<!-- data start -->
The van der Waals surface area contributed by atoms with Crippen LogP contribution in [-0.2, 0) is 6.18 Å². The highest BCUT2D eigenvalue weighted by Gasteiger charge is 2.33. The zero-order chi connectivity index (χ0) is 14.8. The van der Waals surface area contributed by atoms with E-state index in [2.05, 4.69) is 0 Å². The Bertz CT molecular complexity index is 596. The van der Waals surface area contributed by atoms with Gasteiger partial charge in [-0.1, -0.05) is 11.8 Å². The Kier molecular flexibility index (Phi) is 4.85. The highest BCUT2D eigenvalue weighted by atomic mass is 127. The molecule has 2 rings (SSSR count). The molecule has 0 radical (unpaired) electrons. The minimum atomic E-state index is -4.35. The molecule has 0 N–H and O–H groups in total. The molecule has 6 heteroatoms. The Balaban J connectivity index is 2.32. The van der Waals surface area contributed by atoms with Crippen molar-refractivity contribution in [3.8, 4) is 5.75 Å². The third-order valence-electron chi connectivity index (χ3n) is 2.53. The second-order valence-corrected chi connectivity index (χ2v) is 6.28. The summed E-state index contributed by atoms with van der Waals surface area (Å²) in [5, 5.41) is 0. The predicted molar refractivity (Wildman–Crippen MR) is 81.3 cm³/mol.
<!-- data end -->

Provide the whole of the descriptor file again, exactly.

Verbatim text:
The van der Waals surface area contributed by atoms with Crippen LogP contribution in [-0.2, 0) is 6.18 Å². The highest BCUT2D eigenvalue weighted by Gasteiger charge is 2.33. The zero-order chi connectivity index (χ0) is 14.8. The van der Waals surface area contributed by atoms with E-state index in [2.05, 4.69) is 0 Å². The Bertz CT molecular complexity index is 596. The van der Waals surface area contributed by atoms with Gasteiger partial charge in [-0.1, -0.05) is 11.8 Å². The Kier molecular flexibility index (Phi) is 4.85. The highest BCUT2D eigenvalue weighted by atomic mass is 127. The molecule has 2 rings (SSSR count). The molecule has 0 radical (unpaired) electrons. The minimum atomic E-state index is -4.35. The molecule has 0 N–H and O–H groups in total. The molecule has 6 heteroatoms. The Balaban J connectivity index is 2.32. The van der Waals surface area contributed by atoms with Crippen molar-refractivity contribution in [3.8, 4) is 5.75 Å². The third-order valence-electron chi connectivity index (χ3n) is 2.53. The second-order valence-corrected chi connectivity index (χ2v) is 6.28. The summed E-state index contributed by atoms with van der Waals surface area (Å²) in [5, 5.41) is 0. The predicted molar refractivity (Wildman–Crippen MR) is 81.3 cm³/mol.